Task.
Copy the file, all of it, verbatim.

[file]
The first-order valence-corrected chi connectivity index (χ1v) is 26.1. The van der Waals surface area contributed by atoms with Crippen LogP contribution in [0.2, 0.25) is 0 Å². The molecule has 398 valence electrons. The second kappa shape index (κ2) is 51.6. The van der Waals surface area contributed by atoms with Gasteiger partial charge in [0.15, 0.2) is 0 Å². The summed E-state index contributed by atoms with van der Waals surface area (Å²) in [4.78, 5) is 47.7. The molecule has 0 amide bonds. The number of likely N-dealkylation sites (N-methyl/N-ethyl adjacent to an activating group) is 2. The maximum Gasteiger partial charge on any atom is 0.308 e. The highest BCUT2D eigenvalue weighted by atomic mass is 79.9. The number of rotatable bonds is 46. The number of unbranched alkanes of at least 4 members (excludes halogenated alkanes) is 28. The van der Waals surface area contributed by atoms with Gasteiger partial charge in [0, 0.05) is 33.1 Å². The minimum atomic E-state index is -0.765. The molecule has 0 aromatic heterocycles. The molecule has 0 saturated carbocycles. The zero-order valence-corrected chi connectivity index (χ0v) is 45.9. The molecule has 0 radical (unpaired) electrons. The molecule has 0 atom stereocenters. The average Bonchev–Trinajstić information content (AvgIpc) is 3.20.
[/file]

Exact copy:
The first-order valence-corrected chi connectivity index (χ1v) is 26.1. The van der Waals surface area contributed by atoms with Crippen LogP contribution in [0.2, 0.25) is 0 Å². The molecule has 398 valence electrons. The second kappa shape index (κ2) is 51.6. The van der Waals surface area contributed by atoms with Gasteiger partial charge in [0.15, 0.2) is 0 Å². The summed E-state index contributed by atoms with van der Waals surface area (Å²) in [4.78, 5) is 47.7. The molecule has 0 amide bonds. The number of likely N-dealkylation sites (N-methyl/N-ethyl adjacent to an activating group) is 2. The maximum Gasteiger partial charge on any atom is 0.308 e. The highest BCUT2D eigenvalue weighted by atomic mass is 79.9. The number of rotatable bonds is 46. The number of unbranched alkanes of at least 4 members (excludes halogenated alkanes) is 28. The van der Waals surface area contributed by atoms with Gasteiger partial charge in [0, 0.05) is 33.1 Å². The minimum atomic E-state index is -0.765. The molecule has 0 aromatic heterocycles. The molecule has 0 saturated carbocycles. The zero-order valence-corrected chi connectivity index (χ0v) is 45.9. The molecule has 0 radical (unpaired) electrons. The molecule has 0 atom stereocenters. The average Bonchev–Trinajstić information content (AvgIpc) is 3.20.